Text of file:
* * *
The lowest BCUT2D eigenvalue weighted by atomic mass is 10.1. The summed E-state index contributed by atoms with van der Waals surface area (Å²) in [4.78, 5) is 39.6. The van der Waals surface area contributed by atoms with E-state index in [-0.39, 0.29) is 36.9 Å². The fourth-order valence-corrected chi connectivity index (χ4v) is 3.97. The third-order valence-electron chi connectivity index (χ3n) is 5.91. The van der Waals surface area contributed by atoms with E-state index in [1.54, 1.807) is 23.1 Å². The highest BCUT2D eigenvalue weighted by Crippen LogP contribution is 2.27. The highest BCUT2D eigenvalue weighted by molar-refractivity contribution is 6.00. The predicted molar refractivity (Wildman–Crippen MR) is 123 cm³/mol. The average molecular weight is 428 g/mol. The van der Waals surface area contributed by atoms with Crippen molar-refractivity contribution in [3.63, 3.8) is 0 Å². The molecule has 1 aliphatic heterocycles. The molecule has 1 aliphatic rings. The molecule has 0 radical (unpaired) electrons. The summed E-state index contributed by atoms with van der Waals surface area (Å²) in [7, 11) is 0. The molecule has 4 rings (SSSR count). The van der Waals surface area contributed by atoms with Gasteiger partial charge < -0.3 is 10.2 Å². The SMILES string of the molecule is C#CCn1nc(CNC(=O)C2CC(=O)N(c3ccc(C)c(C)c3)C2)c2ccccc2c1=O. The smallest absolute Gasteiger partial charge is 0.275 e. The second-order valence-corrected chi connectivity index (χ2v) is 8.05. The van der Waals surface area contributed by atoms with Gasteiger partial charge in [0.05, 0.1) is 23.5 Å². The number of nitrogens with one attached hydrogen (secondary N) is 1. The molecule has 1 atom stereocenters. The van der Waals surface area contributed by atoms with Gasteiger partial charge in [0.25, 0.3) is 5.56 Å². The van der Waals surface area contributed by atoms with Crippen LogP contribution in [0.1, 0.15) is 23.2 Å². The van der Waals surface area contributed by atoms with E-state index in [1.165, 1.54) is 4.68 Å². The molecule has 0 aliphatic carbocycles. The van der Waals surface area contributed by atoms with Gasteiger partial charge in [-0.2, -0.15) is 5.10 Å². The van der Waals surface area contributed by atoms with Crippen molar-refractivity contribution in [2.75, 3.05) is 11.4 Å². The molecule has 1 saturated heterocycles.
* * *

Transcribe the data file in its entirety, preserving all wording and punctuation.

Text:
The lowest BCUT2D eigenvalue weighted by atomic mass is 10.1. The summed E-state index contributed by atoms with van der Waals surface area (Å²) in [4.78, 5) is 39.6. The van der Waals surface area contributed by atoms with E-state index in [-0.39, 0.29) is 36.9 Å². The fourth-order valence-corrected chi connectivity index (χ4v) is 3.97. The third-order valence-electron chi connectivity index (χ3n) is 5.91. The van der Waals surface area contributed by atoms with E-state index in [1.54, 1.807) is 23.1 Å². The highest BCUT2D eigenvalue weighted by Crippen LogP contribution is 2.27. The highest BCUT2D eigenvalue weighted by molar-refractivity contribution is 6.00. The predicted molar refractivity (Wildman–Crippen MR) is 123 cm³/mol. The average molecular weight is 428 g/mol. The van der Waals surface area contributed by atoms with Crippen molar-refractivity contribution in [3.63, 3.8) is 0 Å². The molecule has 1 aliphatic heterocycles. The molecule has 1 aliphatic rings. The molecule has 0 radical (unpaired) electrons. The summed E-state index contributed by atoms with van der Waals surface area (Å²) in [7, 11) is 0. The molecule has 4 rings (SSSR count). The van der Waals surface area contributed by atoms with Gasteiger partial charge < -0.3 is 10.2 Å². The SMILES string of the molecule is C#CCn1nc(CNC(=O)C2CC(=O)N(c3ccc(C)c(C)c3)C2)c2ccccc2c1=O. The smallest absolute Gasteiger partial charge is 0.275 e. The second-order valence-corrected chi connectivity index (χ2v) is 8.05. The van der Waals surface area contributed by atoms with Gasteiger partial charge in [0.05, 0.1) is 23.5 Å². The number of nitrogens with one attached hydrogen (secondary N) is 1. The molecule has 1 atom stereocenters. The van der Waals surface area contributed by atoms with Gasteiger partial charge in [0.25, 0.3) is 5.56 Å². The van der Waals surface area contributed by atoms with Crippen LogP contribution in [0.1, 0.15) is 23.2 Å². The van der Waals surface area contributed by atoms with E-state index in [1.165, 1.54) is 4.68 Å². The molecule has 0 aliphatic carbocycles. The van der Waals surface area contributed by atoms with Gasteiger partial charge in [-0.2, -0.15) is 5.10 Å². The van der Waals surface area contributed by atoms with Crippen molar-refractivity contribution in [2.75, 3.05) is 11.4 Å². The molecule has 1 saturated heterocycles.